ANSYS ADVANTAGE MAGAZINE
Additive manufacturing (AM) has made it possible to manufacture products with complex shapes that could not be manufactured using traditional methods, such as casting, molding, forging, or machining. By precisely depositing layers of powders (metals or polymers) and thermally fusing the powder particles of each layer to themselves and to subsequent layers, there is almost no limit to the geometries of real-world working parts that can be produced. From small heat sinks that are optimized for efficiency to enormous rocket engines that will launch future astronauts into space., AM can do it all.
What AM couldn’t do until now is produce these parts as quickly and consistently as manufacturers would like. Additive manufacturing typically requires numerous rounds of trial and error to optimize a new additively manufactured part. Even when the design and AM process have been finalized, other variables can be introduced into the process — such as a new batch of material or different environmental conditions — that can affect repeatability. Considering the high cost of metal powders that are wasted in a failed build, additive manufacturers cannot afford failures.
The key challenges for large-scale adoption of AM in industry are speed and reliability. How can you rapidly optimize process parameters for additively manufactured parts, thus reducing time to market? Overcoming these challenges is made even more difficult because every AM process has its own set of process parameters, including material properties, manufacturing settings, and changing environmental conditions.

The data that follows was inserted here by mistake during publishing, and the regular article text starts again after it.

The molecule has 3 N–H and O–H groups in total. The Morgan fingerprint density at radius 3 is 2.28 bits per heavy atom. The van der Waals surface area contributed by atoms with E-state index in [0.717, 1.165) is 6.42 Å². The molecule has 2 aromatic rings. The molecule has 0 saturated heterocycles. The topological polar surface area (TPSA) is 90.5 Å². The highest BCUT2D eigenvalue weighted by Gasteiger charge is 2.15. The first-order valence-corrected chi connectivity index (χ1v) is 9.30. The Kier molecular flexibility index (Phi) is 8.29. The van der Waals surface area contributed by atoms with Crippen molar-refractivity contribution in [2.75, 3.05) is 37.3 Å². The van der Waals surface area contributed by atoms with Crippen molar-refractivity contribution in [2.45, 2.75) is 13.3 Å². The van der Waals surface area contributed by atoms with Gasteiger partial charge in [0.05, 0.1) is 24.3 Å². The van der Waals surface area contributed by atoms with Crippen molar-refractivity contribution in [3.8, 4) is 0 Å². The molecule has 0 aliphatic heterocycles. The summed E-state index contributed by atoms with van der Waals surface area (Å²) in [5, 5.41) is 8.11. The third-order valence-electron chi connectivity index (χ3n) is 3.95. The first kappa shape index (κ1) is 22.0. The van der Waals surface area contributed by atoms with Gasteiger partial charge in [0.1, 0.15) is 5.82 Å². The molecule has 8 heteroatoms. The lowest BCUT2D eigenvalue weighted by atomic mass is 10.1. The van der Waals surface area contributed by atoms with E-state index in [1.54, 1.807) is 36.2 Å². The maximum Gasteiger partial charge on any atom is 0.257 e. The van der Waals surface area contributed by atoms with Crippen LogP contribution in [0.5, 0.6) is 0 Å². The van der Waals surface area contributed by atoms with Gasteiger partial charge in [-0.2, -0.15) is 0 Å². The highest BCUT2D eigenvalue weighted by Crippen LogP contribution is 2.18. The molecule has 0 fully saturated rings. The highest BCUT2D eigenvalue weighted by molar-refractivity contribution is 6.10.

Even just focusing on material properties can result in a large number of variables. The powder chemistry of an alloy can vary widely because of small levels of impurities that can change the composition of every batch. What percentage of variance in the concentration of titanium in a Ti-6Al-4V alloy powder can be tolerated before an AM build fails? How do levels of impurities such as oxygen, iron, carbon, and nitrogen affect the tensile strength of the resulting AM part?
Possible variations in processing parameters in a laser-powered AM machine (border power, border speed, hatch distance, hatch speed, hatch offset, volumetric energy density, etc.) add to the complexity of the AM challenge. Add in heat treatments, non-destructive testing (NDT) inspection, and mechanical testing variables, and soon you have a major data management challenge on your hands.
You may also encounter challenges in predicting cause-effect results when one or more variables change during the build process. Being able to predict what will happen plays a large role in ensuring a high rate of build success when so many process-property combinations exist.
The first step to confidence in the AM process is helping engineers capture and manage their materials information. That’s the primary focus of Ansys Granta MI. It enables companies to collect, organize, and store their own materials data gathered from testing of incoming raw materials and outgoing end products. This customized data is invaluable in fine-tuning the AM process for a company’s proprietary materials intellectual property. Granta MI also gives companies a single repository for materials information — a “single source of truth”— which avoids the problem of different engineers working with different data.